People, Plants, and Patents: The Impact of Intellectual Property on Trade, Plant Biodiversity, and Rural Society
The recent GATT agreement and the Biodiversity Convention have moved intellectual property rights to the centre of South-North relations. Decisions about intellectual property, particularly for plant life,have major implications for food security, agriculture, rural development,and the environment for every country in the South and the North. For the South, in particular, the impact of intellectual property on farmers, rural societies, and biological diversity will be profoundly important.
- Patents granted for genetically engineered cotton could profoundly influence the future of a $20 billion crop critical to many national economies in the South.
- Farmers' organizations in Andean countries believe that patents granted for two varieties of coloured cotton do not recognize the major contribution to the new product by indigenous communities in South and Central America.
The Crucible Group met in June 1993, in Uppsala, Sweden, and in September 1993, in Bern, Switzerland, to hammer out ideas and recommendations on intellectual property. Rather than seeking consensus, The Crucible Group identified trends, concerns, and opportunities in intellectual property issues related to plant breeding and plant genetic resources.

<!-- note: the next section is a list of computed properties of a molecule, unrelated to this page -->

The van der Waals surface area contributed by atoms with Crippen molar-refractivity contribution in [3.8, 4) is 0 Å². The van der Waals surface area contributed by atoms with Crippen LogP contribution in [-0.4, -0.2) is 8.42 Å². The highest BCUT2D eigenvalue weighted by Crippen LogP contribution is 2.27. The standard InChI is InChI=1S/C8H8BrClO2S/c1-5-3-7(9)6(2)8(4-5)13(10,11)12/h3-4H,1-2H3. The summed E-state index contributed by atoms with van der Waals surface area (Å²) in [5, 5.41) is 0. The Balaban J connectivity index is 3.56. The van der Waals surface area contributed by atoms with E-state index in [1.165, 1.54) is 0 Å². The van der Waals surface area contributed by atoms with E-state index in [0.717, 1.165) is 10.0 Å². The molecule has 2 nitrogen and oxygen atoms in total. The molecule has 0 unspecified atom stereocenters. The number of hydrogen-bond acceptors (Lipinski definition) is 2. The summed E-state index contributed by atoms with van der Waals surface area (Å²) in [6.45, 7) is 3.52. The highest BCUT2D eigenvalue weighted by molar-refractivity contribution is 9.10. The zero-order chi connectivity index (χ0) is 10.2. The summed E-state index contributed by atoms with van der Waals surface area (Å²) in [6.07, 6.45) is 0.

People, Plants, and Patents examines intellectual property and the patenting of life forms as bluntly and as fairly as possible. People, Plants, and Patents helps to identify the major points and the rangeof policy alternatives in this extraordinarily important, fast-changing, and politicized field.
The Crucible Group started informally in October 1992, when a group of men and women, all of whom had taken part in the Keystone International Dialogue on Plant Genetic Resources, decided there was a need for a single document setting out the intellectual property debate. The Crucible Group continues to offer advice and monitor intellectual property trends.
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